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6 May 1536 – Try me, good King, but let me have a Lawful Trial

Posted By on May 6, 2017

On this day in history, 6th May 1536, four days after her arrest, Queen Anne Boleyn may have written a letter to her husband, Henry VIII.

She was of course imprisoned in the Tower of London at this time and the letter has been given the title, possibly added by Thomas Cromwell, “To the King from the Lady in the Tower”.

In this letter, the queen emphasises her innocence and asks the King to “let not any light Fancy, or bad Counsel of mine Enemies, withdraw your Princely Favour from me”. She also asks for a “lawful trial” and puts her present predicament down to the King’s affection settling on another, i.e. her own lady-in-waiting, Jane Seymour.

You can read the full text of this letter and read about author Sandra Vasoli’s research on it and her views on its provenance in Sandi’s article from last year – click here – and Sandi also made this video for last year’s MadeGlobal Publishing Anne Boleyn Day:

You can, of course, find out more about Sandi’s research in her book Anne Boleyn’s Letter from the Tower: A New Assessmentclick here.

2 thoughts on “6 May 1536 – Try me, good King, but let me have a Lawful Trial”

  1. Banditqueen says:

    Anne’s last letter, and yes I believe and have always believed it to be genuine, gives us a real snapshot of how Anne saw her predicament. She is shocked and alarmed at how such charges can be brought against her and just why she is there is a mystery. She declared both her innocence and that she loves the King and she believes he will at least give her a fair trial. Anne clearly knew a different side of the King to that which we have inherited. She had known a man who could be loving and charming and fun. She also knew a man of passion and of deep emotions. However, there were times when she saw his high handed nature, his determination to be right and in control and to put her in her place. Henry wasn’t above reminding Anne were she came from when she complained of his affairs, temporary as they may be. Anne could be a handful and they argued as any couple, but Henry could use her humbler origins against her when he was frustrated. Anne’s lack of a son haunted her and she was conscious that there was pressure on her to give Henry a son. It deeply affected her and her moods reflected this and their relationship. They had also experienced good times and were often merry together, but a toil on their marriage was clear. Henry’s reaction to Anne’s last miscarriage was one of grief, anger and accusations and Anne’s was to accuse right back. However, they do seem to have tried to reconcile but at some point in April 1536 it all went fatally wrong. Anne was trying to make sense of it all, maybe reach the man she knew behind the mask of royalty. She approached him with respect but familiarity and humble trust. She wasn’t to know that she had been totally abandoned and that her letter would never reach her husband and would be kept from him by Cromwell. Anne’s fate was already sealed as far as Cromwell was concerned and Henry had long turned against his wife. It’s highly unlikely that this letter would have made any difference, but Cromwell couldn’t take that chance. Anne may still have been tried, but this letter may have saved her life.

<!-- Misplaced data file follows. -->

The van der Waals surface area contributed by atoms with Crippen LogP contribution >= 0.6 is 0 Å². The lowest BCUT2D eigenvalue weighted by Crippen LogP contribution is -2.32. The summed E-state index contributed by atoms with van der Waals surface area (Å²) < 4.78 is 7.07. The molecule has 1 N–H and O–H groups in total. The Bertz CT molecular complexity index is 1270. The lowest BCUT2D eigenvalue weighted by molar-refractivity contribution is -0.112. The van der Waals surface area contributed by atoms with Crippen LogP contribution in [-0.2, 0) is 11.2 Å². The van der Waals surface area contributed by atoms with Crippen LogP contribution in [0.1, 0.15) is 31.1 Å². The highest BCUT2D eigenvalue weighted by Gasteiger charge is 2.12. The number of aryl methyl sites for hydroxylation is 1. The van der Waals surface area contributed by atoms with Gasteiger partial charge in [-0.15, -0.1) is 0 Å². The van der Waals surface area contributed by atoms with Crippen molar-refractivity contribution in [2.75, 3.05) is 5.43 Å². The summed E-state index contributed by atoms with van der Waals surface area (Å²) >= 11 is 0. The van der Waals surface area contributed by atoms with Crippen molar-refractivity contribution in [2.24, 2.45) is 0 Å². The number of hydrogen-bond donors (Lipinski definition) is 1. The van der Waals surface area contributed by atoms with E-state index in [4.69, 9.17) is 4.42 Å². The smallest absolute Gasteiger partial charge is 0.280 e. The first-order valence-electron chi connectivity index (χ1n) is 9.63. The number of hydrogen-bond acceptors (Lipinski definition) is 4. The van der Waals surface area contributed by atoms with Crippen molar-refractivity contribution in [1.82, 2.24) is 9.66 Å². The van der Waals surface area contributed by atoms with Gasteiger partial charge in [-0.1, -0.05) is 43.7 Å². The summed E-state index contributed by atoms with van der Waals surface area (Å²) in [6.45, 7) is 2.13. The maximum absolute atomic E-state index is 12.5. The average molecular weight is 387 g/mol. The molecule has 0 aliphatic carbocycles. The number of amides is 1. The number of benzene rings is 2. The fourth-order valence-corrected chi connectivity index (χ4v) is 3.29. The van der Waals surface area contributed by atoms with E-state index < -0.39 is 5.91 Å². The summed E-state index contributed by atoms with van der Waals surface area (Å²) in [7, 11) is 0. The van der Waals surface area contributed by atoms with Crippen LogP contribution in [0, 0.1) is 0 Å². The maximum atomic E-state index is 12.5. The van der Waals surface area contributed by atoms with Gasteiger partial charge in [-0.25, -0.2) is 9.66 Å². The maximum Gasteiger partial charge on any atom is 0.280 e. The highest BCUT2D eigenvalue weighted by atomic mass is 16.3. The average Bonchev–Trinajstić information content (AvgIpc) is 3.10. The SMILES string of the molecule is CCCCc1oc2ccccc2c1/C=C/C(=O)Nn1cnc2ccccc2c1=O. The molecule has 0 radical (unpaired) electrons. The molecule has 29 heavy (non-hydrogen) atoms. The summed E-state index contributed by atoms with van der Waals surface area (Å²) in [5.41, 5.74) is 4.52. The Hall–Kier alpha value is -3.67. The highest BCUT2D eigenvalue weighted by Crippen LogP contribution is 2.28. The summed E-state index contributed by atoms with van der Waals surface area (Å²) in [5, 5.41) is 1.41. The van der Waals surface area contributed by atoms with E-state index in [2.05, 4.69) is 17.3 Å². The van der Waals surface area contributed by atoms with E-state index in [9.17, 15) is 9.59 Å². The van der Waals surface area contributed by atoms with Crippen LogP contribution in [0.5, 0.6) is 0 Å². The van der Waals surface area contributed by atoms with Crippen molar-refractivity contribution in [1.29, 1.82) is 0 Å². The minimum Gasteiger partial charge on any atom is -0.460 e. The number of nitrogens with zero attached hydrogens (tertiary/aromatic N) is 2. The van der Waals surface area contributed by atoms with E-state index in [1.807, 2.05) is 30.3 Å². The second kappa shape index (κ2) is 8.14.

2. Randa Adel Abdelnour says:

    Just commenting on Anne’s humbler origins ; may be it’s not so after all as her mother’s ancestry : the house of Howard’s are of higher ranks in nobility than the Tudors and their claims to royalty are as equal as the blue blooded Plantagenants whom Henry was sure to eradicate during his reign

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